The term Great Moderation is the phrase economists use to describe the period between 1984 and the start of the financial crisis at the end of 2007.
What ‘moderated’ were the volatilities associated with the rates of economic growth and inflation throughout the member countries of the Organisation for Economic Co-operation and Development, and particularly in the US.
During the decades following World War II, the US economy grew at an average annual rate of 3.5 per cent, but from year to year, and indeed quarter to quarter, growth rates varied widely. During the Great Moderation average growth rates declined to 3.2 per cent a year, but the amplitude of the oscillations around the long-term trend fell by more than half. Inflation too became less volatile, and its rate declined significantly, meaning this period was also characterised by relatively slow and fairly predictable price rises.
There are a multitude of competing explanations for what caused the Great Moderation, and to make sense of them, it is best to divide them into three broad categories:
* The transformation of the economy.
* Dumb luck.
* Smarter policy makers.
A bit about present-day macroeconomic theory will help explain how they differ. To begin, most macroeconomic models share three basic building blocks: households, which consume goods and services and supply labour, firms, which combine labour and capital to produce goods, and policy makers, the governments and central banks, which determine government spending, taxes, and monetary policy.
These models are far too complex to solve with pencil and paper so instead they are fed into a computer to be estimated and analysed numerically. Moreover all models, whether in economics or natural sciences, share a common trait: the phenomena we observe must be categorised as endogenous, exogenous, or safe to ignore. Endogenous phenomena are what we hope to understand, and theoretical models explain the relationships between them.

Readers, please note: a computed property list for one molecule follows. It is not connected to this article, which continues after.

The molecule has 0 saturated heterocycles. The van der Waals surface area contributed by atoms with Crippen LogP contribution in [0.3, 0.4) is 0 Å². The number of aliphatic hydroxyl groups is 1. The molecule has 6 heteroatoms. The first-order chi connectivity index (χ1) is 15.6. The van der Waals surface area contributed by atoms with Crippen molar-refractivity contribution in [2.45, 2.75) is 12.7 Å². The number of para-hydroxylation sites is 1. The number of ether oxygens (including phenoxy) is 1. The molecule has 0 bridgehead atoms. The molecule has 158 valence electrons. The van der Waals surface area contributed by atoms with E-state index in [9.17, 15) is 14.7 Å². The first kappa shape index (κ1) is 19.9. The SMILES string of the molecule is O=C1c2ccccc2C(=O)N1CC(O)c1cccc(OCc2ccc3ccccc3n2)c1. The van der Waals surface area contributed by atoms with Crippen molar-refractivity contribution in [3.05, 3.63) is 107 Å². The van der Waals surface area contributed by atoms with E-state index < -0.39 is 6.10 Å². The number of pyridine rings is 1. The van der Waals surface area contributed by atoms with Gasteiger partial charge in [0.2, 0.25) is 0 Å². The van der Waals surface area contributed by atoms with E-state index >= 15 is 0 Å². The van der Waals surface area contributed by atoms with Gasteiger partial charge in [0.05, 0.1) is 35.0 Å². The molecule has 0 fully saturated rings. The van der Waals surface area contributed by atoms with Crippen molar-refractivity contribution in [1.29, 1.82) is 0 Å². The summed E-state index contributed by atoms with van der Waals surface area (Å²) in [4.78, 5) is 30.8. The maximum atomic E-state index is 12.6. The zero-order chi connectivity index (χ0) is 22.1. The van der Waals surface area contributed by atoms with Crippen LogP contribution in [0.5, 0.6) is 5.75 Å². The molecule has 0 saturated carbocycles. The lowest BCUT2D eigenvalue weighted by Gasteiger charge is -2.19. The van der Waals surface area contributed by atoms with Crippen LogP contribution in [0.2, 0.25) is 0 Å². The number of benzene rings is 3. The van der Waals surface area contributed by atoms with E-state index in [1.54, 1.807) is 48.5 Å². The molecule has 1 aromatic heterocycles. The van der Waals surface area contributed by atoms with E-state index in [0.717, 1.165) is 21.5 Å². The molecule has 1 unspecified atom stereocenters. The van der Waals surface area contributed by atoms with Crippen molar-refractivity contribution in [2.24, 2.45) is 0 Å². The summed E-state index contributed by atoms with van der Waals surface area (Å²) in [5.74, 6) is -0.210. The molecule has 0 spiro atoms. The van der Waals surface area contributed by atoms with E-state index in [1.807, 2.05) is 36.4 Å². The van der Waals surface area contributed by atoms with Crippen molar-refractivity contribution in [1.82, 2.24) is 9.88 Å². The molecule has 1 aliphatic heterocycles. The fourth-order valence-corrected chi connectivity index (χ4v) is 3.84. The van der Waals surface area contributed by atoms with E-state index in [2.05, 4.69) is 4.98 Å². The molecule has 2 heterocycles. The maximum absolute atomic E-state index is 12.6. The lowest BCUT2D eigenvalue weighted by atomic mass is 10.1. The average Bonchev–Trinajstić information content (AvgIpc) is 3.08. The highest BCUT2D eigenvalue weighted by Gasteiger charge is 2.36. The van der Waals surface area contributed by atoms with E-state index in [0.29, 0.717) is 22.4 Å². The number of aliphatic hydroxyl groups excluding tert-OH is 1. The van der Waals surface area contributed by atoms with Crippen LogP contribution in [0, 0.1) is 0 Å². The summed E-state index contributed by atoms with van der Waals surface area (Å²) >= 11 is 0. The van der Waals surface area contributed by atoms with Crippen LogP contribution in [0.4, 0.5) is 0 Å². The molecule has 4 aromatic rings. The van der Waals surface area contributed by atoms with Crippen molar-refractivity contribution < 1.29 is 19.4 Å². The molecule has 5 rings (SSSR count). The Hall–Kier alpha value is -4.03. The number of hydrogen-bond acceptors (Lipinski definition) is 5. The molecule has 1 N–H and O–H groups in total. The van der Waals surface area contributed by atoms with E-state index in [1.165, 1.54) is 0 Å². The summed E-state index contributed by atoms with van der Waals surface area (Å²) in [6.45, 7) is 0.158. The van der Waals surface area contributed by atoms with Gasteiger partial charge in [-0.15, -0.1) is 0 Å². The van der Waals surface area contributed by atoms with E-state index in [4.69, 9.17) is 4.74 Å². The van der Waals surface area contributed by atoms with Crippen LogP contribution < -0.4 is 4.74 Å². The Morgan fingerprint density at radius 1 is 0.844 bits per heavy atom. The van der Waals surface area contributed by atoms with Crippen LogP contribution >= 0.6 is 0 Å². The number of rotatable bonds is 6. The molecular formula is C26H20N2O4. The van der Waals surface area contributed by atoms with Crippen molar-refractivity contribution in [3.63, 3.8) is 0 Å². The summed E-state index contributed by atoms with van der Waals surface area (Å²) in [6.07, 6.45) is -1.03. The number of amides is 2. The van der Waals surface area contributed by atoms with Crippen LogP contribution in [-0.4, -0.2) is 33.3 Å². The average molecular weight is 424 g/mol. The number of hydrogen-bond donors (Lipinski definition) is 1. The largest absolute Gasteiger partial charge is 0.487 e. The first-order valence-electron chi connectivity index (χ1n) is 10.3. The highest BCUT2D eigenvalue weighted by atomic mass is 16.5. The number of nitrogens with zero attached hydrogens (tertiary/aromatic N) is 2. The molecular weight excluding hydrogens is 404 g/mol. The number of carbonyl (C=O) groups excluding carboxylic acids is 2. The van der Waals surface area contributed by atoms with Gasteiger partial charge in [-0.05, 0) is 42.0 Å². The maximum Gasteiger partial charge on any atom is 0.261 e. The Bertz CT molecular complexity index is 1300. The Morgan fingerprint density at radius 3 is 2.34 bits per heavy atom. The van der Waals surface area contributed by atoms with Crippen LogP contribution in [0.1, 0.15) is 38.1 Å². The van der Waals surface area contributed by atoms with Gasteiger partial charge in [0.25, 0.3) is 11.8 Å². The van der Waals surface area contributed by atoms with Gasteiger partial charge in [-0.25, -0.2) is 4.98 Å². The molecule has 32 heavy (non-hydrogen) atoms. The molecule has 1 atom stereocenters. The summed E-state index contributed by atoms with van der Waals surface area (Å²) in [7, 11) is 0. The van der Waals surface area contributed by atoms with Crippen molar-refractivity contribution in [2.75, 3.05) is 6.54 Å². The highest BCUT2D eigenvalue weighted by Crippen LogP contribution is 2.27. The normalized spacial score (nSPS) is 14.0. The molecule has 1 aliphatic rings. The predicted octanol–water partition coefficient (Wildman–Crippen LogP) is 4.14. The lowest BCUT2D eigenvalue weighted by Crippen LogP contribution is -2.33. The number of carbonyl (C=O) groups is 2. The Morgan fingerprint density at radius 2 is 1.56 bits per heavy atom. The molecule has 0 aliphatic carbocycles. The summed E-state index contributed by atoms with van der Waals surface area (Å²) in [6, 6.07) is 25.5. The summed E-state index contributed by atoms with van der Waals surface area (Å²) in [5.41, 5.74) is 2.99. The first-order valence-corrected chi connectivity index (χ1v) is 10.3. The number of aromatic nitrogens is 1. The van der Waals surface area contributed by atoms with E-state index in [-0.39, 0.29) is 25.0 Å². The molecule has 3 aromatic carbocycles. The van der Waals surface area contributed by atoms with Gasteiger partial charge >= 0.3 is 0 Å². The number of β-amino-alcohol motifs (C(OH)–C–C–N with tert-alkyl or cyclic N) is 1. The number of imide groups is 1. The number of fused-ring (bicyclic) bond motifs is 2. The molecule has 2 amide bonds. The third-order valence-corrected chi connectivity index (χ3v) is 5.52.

In a typical macroeconomic model this means output, consumption, wages and price levels, for example. Designating something as exogenous does not mean it does not matter, only that it behaves in ways our theory does not explain or that we choose not to explicitly model. Shocks to total factor productivity (more on this later), or shocks to prices of commodities produced in other countries, are usually exogenous in macroeconomic models. Finally there are phenomena we deem safe to ignore because they are either too small to matter, big but too unpredictable (war, revolution), or big but (we think) too unlikely to ever happen. Regrettably this last category included until recently the seizing up of the financial system.
So start with the first of the candidate explanations for the Great Moderation, the transformation of the economy. This means that the underlying economy, the relationship between the endogenous variables in our models or the way they respond to exogenous shocks, changed during the 1980s. Specifically there is some evidence that firms harnessed information technology to better manage inventories. The result was that the private sector could change what and how much it produced in a more flexible and timely fashion in response to changes in demand and exogenous shocks. A related explanation is that financial innovation, partly resulting from the same improvements in IT but also owing to deregulation, made the investment process better able to respond efficiently to changing conditions, again making the economy more robust to shocks. Finally middle-aged workers are less likely to enter and exit the labour market than the old or young. As the baby boomers entered middle age, the large relative size of this cohort meant the labour supply responded with less volatility in response to, once again, exogenous shocks.